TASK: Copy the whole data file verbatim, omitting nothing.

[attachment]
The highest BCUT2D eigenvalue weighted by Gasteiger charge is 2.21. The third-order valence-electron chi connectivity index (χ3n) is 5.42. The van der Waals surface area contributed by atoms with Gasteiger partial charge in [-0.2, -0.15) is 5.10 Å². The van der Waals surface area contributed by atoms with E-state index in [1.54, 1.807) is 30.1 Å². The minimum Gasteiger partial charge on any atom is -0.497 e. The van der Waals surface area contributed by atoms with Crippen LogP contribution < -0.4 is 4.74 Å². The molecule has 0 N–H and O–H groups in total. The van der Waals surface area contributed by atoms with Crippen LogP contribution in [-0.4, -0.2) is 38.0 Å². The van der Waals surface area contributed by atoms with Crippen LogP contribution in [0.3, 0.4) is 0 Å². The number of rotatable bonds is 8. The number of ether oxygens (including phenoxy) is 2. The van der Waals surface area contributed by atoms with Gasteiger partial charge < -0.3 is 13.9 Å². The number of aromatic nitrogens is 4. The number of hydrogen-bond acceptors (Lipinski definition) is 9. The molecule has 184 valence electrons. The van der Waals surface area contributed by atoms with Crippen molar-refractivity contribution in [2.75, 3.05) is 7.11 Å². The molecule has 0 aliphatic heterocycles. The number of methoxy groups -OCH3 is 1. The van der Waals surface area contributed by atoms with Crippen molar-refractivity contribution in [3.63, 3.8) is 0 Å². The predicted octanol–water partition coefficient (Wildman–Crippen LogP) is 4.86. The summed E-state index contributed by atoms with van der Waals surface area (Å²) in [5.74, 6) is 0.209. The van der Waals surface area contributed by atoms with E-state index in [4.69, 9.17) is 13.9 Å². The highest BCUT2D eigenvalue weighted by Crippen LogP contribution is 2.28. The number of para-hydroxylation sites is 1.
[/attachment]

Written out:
The highest BCUT2D eigenvalue weighted by Gasteiger charge is 2.21. The third-order valence-electron chi connectivity index (χ3n) is 5.42. The van der Waals surface area contributed by atoms with Gasteiger partial charge in [-0.2, -0.15) is 5.10 Å². The van der Waals surface area contributed by atoms with E-state index in [1.54, 1.807) is 30.1 Å². The minimum Gasteiger partial charge on any atom is -0.497 e. The van der Waals surface area contributed by atoms with Crippen LogP contribution < -0.4 is 4.74 Å². The molecule has 0 N–H and O–H groups in total. The van der Waals surface area contributed by atoms with Crippen LogP contribution in [-0.4, -0.2) is 38.0 Å². The van der Waals surface area contributed by atoms with Crippen LogP contribution in [0.3, 0.4) is 0 Å². The number of rotatable bonds is 8. The number of ether oxygens (including phenoxy) is 2. The van der Waals surface area contributed by atoms with Gasteiger partial charge < -0.3 is 13.9 Å². The number of aromatic nitrogens is 4. The number of hydrogen-bond acceptors (Lipinski definition) is 9. The molecule has 184 valence electrons. The van der Waals surface area contributed by atoms with Crippen molar-refractivity contribution in [2.75, 3.05) is 7.11 Å². The molecule has 0 aliphatic heterocycles. The number of methoxy groups -OCH3 is 1. The van der Waals surface area contributed by atoms with Crippen molar-refractivity contribution in [3.63, 3.8) is 0 Å². The predicted octanol–water partition coefficient (Wildman–Crippen LogP) is 4.86. The summed E-state index contributed by atoms with van der Waals surface area (Å²) in [5.74, 6) is 0.209. The van der Waals surface area contributed by atoms with E-state index in [4.69, 9.17) is 13.9 Å². The highest BCUT2D eigenvalue weighted by Crippen LogP contribution is 2.28. The number of para-hydroxylation sites is 1.